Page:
It would seem that Mr T (neither of the A-team or of this blog) has been sent packing by the Pensions Ombudsman.
Mr T sued Standard Life’s staff pension trustees to max-up his CETV. He did so using an online portal which gave him sight of what his CETV might have been, had he applied for it on that day.
The Ombudsman’s view is that the quote you get is what you’re offered according to the scheme rules and you shouldn’t be driving yourself and everyone else mad pointing out that the CETV would have been higher every time the valuation discount rate changed.
Let’s hope that that sets a few ground- rules.
- On-line portals to CETVs are not a good idea; the ABI have mentioned that the pensions dashboard might offer on-line CETVs that go up and down like the bishop’s knickers. This is a terrible idea and would lead to chaos.
- Defined Benefit schemes are not unit-linked insurance policies, you cannot have a daily price, no matter how much you’d like to.
- Pension Freedom is folly if it supposes that you can turn pension to cash with any accuracy.
Mr T is a chancer and he’s been told to push off; but he’s a smart chancer, playing the insurer at its own game. Standard Life will be major beneficiaries this year of the “dash for cash” promoted by Ros Altmann and the FT’s senior journalists.
I spoke to one CIO this week who is having to unpick the trustee’s investment strategy to create the extra liquidity needed to pay the anticipated transfers, we are talking here of billion pound adjustments.
I hear reports that FRS 102 accounts in 2017 are starting to show an adjustment for anticipated transfer values which will show an immediate windfall to the balance sheet. (CETVs pay out benefits on a best-estimate rather than a risk-free discount rate).
In short, Mr T is only doing what everyone else is doing; legitimate financial looting. The CIO sees the cost in terms of transaction costs, but if you’re a CFO valuing your scheme at the risk-free rate, you rather like Mr T.
Even at the highest possible CETV, Mr T is still taking out of the scheme less than the cost you’ve put on his staying in it!
The Standard Life pension trustees will breathe a sigh of relief. Had Mr T won, they could have been on the hook for unlimited CETV quotes , capturing every adjustment to the scheme discount rate. At £500 a pop (First Actuarial estimate), CETV quotes don’t come cheap and they form part of scheme expenses. The cost of the extra administration and the additional cost of paying out the highest ever CETV puts strain on the scheme funding and reduces other member’s benefits. The trustees will be thanking the Ombudsman.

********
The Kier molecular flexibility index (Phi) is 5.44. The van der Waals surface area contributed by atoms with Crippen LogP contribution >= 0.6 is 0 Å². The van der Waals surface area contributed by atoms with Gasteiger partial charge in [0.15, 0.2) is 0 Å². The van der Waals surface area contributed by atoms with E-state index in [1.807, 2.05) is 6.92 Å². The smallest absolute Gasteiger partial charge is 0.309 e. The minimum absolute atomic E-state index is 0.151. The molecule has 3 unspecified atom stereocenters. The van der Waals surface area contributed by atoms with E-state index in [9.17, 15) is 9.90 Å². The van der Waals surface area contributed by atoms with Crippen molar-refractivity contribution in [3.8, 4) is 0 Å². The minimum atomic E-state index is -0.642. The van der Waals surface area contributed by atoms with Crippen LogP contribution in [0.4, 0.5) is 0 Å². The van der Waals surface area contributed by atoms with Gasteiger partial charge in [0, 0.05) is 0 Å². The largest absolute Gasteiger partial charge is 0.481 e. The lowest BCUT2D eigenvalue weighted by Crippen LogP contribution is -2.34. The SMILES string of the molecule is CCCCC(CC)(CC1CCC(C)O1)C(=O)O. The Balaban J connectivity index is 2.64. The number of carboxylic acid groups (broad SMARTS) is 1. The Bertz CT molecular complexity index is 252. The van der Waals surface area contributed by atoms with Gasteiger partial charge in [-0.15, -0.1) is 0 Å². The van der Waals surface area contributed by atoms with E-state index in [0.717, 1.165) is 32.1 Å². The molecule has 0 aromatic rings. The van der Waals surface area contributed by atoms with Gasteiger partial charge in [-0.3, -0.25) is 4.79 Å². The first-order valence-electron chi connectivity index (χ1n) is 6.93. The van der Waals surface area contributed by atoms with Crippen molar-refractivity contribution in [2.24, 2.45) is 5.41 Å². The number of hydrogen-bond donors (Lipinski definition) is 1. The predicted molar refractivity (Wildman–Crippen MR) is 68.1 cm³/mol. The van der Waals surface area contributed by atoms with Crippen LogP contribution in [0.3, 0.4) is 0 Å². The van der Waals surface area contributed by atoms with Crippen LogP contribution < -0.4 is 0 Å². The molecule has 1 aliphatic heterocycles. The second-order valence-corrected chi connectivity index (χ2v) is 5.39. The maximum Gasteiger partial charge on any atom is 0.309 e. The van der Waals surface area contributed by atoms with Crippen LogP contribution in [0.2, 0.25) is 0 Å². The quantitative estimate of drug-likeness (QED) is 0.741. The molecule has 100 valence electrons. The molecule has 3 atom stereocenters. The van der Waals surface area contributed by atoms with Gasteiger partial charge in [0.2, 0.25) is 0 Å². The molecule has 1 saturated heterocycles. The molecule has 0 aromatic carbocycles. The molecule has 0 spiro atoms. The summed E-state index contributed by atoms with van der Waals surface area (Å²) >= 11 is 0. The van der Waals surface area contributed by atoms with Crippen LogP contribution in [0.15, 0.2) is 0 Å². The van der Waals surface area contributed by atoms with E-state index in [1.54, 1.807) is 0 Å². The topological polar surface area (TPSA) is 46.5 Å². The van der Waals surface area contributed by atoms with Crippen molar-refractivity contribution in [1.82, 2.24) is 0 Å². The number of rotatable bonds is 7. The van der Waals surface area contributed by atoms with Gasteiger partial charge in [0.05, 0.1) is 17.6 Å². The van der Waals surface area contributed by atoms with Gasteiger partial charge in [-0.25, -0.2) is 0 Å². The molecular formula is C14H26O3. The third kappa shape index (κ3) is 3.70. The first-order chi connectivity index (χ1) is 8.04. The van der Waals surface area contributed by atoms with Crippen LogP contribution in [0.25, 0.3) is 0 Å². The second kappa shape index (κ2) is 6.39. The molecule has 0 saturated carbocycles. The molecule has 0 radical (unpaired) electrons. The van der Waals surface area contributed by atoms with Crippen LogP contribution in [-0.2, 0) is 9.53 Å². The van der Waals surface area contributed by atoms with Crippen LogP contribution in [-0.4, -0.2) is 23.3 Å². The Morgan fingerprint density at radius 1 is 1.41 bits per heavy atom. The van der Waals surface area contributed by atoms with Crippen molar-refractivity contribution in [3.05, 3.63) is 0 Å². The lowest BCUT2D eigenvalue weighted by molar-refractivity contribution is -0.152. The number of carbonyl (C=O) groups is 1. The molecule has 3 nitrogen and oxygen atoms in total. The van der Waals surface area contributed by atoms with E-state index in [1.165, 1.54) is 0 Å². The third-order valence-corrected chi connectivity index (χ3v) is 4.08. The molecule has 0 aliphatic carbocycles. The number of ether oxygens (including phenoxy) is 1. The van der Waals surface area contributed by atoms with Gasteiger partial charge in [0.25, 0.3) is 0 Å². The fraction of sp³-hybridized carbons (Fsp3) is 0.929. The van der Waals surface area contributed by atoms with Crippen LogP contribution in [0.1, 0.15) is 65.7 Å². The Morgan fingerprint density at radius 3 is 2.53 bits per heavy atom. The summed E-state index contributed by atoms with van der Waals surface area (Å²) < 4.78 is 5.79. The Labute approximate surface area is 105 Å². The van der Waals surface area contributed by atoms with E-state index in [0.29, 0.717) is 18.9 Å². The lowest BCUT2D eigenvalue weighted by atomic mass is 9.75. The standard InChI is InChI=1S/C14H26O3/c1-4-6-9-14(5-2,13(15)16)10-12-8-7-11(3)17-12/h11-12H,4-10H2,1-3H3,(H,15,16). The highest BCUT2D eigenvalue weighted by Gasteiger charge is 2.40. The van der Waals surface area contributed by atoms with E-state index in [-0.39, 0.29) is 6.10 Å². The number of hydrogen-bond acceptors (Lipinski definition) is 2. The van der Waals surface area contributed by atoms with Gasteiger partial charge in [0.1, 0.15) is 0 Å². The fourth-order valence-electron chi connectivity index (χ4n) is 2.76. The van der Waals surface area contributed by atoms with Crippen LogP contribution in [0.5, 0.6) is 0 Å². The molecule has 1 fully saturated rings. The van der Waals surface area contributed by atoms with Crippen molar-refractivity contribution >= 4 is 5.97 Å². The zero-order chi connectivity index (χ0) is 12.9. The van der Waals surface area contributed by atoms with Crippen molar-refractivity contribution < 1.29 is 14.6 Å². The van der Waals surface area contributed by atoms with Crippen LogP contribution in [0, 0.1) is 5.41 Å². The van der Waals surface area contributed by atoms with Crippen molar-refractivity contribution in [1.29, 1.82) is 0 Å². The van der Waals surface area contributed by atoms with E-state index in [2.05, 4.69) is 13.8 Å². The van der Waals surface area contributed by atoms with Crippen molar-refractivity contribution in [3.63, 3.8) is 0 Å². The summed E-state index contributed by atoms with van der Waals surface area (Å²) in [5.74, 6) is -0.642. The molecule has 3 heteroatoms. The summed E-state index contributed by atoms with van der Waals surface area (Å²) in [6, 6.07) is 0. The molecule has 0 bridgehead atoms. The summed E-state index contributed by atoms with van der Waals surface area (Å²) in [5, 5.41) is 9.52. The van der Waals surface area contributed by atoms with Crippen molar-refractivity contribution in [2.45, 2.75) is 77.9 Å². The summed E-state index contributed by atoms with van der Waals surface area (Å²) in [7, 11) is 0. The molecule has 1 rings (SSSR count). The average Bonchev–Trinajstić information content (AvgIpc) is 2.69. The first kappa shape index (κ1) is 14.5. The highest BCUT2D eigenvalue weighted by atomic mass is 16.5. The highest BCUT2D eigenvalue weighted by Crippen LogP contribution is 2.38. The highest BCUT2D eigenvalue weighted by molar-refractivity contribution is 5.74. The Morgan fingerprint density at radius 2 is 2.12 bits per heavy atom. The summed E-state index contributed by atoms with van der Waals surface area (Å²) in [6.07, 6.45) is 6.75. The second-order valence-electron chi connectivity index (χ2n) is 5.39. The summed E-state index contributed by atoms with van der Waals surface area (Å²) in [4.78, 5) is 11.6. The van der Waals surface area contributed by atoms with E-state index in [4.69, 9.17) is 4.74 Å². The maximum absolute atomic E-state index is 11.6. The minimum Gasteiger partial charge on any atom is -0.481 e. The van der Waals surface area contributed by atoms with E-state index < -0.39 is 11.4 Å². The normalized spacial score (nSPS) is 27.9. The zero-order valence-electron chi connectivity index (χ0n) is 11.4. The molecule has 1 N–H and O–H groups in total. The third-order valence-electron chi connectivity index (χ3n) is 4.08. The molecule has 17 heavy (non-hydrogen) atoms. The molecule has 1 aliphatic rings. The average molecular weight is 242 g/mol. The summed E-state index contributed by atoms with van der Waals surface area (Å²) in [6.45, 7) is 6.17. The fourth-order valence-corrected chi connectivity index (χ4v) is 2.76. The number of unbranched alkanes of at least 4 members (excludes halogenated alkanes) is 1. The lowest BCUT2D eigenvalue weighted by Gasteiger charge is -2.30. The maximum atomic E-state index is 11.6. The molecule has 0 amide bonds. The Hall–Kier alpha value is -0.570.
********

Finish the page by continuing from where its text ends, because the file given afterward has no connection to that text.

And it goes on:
Standard Life won’t be so pleased. The cost of paying out highest ever CETVs to Mr T would have been lower than Mr T’s liabilities in the company’s accounts. Worse, the constituency of transferors that might have signed up to Standard Life personal pensions will be diminished.
But let’s be clear about this; the promise made to Mr T when he joined Standard Life was for a defined benefit pension, the property rights to a CETV were never the main event. Standard Life have complied with their disclosures and according to the Pension Ombudsman
There is no evidence to support that he has been financially disadvantaged as a result of the alleged maladministration
The message to pension schemes is clear. On line valuations of CETVs may sound good but they can create confusion and frustration for members and have the potential for all kinds of legal battles when the variations in CETVs become clear. Trustees should resist any attempt to twist their arms to provide such things as part of the pension dashboard project.
The message to members is clear, your CETV is a function of discount rates that you cannot control or second-guess. There is an element of discount-rate lottery in taking a CETV but that is in the system and the system cannot be gamed.
The message to employers is that DB schemes are not open-doors to pension freedoms and that much as employers would like to kiss goodbye to pension liabilities, the interests of remaining pensioners are not suited by Mr T’s games. In the long-term, over-payment of CETVs and the administrative chaos of unfettered CETVs is not good for you as a business.
The message to Government is that, no matter how much you may want everything on your pension dashboard to be as simple as a Cash Isa, pensions are different. If we follow further down the road of the cash equivalent pension, how long till we pay the State Pension as a taxed lump sum?
There is an excellent report of the judgement here ;